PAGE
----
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Study reveals how the dream job and job you get are intertwined

Washington: A study led by a team of international researchers reported the existence of significant discrepancies between youth’s dream jobs and employment realities.
A psychology researcher at the University of Houston believes that when it comes to career aspirations for teens, it’s best to shoot for the moon so they can at least take off into the stars. The truth is that the Moon can sometimes be impassable.
The study’s findings were published in the Journal of Career Assessment.
“Nearly 50 percent of teens aspire to investigative or artistic careers, which together account for only 8 percent of the U.S. labor market,” reports Hoff, whose research found 42 to 3,367 teens (ages 13-18) pursue careers. Examine aspirations. US states. Investigative jobs include those in science and research.
Hoff’s team undertook a large-scale coding effort using business information networks (O*Net) to compile business interests of automation risk levels, educational needs, and career aspirations.
“The results showed that most teens aspire to a career with a low potential for automation. However, there were large discrepancies between teen aspirations and the number of jobs available in the labor market,” Hoff said.
For women, the most popular aspirations were doctors, veterinarians, teachers, and nurses. Doctors were most popular in early adolescence (around 12 percent of all female aspirations aged 13–15), while veterinarians, teachers and nurses were more popular in late adolescence (ages 16–18).
For men, the athlete was the most popular aspiration during early adolescence (accounting for 22–32 percent of male aspirations at age 13–15), but became less popular in late adolescence (at age 16–5 years). accounting for 13 percent) 18).
“Both men and women showed a similar pattern of increasing variability in their career aspirations with age, reflecting more diverse career goals,” Hoff said. In fact, reality may come to the fore. Many 13-year-old men who wanted to become professional athletes had changed their mind at age 18 to aspire to more attainable jobs.
One of the most important ways to help kids set ambitious, realistic career goals is by telling them about the different types of careers they wouldn’t naturally see in their daily lives.
“Young girls often want to be teachers because that’s what they see every day,” Hoff said. “It is equally important to show them that other occupations exist, especially lesser-known careers with increasing employment demands in STEM fields,” Hoff said, adding that teachers often struggle to direct those students. There are people who have very high career ambitions but mediocre grades, although there is an upside to having such ambitions.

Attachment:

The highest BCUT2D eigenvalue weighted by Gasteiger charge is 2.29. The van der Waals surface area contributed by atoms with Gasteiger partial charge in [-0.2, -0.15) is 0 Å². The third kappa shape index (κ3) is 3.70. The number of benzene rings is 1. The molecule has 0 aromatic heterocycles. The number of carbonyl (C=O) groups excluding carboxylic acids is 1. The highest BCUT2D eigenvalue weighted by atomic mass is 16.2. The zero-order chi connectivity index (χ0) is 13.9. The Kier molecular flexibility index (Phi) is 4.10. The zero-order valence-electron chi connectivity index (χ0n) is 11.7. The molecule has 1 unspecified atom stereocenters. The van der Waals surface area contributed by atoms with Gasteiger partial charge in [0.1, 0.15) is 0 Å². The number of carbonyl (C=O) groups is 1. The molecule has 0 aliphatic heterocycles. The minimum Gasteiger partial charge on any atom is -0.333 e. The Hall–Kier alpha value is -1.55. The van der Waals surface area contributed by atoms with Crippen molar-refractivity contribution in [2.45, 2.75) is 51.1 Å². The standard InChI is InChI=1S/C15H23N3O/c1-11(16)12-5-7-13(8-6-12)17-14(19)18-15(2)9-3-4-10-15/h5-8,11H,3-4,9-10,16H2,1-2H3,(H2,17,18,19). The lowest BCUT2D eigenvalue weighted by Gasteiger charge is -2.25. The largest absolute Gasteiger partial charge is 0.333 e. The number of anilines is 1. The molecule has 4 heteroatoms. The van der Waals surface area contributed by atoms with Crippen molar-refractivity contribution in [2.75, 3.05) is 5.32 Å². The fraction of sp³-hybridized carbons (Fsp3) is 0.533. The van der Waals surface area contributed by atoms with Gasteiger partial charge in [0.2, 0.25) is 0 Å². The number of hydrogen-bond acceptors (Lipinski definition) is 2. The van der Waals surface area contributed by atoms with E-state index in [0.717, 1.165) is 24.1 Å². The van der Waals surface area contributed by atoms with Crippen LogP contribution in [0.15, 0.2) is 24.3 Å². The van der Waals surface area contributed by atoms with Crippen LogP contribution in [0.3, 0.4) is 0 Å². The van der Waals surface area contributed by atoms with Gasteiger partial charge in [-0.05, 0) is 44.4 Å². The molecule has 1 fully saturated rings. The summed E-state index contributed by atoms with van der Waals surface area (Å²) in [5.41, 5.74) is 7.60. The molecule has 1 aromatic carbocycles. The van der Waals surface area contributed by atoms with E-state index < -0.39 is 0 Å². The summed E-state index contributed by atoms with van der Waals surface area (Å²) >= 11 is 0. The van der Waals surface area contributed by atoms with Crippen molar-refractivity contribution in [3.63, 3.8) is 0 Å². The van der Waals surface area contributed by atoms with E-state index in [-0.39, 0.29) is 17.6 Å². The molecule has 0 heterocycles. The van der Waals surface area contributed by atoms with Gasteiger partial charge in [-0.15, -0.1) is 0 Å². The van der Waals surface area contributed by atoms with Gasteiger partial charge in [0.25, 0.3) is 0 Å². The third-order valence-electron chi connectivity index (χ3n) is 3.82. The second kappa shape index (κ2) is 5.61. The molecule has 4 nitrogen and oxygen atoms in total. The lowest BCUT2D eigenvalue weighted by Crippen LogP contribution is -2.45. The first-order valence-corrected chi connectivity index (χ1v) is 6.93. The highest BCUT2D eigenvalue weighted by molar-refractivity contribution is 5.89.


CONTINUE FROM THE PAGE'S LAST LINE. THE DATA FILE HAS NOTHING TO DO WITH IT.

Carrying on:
“Adolescents who want to be doctors can do really well in medicine by doing something else, and that’s a positive outcome. The downside is that they may be working toward an unattainable career, pursuing an education.” Which is a poor fit in interest or ability,” Hoff said.
Despite the rapidly changing labor market, there has been little research into how youth’s career goals correspond to future projections of work. “Career development research like this can have a positive impact in preparing individuals and societies for the future of work,” Hoff said.
Finally, Hoff’s work doesn’t discourage ambition but rather raises the need for a good backup plan.
“It’s good to encourage students to pursue prestigious careers, but as they get older, a parent, teacher or counselor should also be genuine with them and help them understand how many people really want to pursue their careers. work in the field of dreams, and how likely it is that they will get a job in that field,” Hoff said.
Spoiler alert: Only 2 percent of Americans are employed in the arts. Hoff’s team included Drake van Egdom of the University of Houston; Alexis Hannah, University of Nevada-Reno; Chris Napolitano and James Rounds, University of Illinois at Urbana-Champaign.


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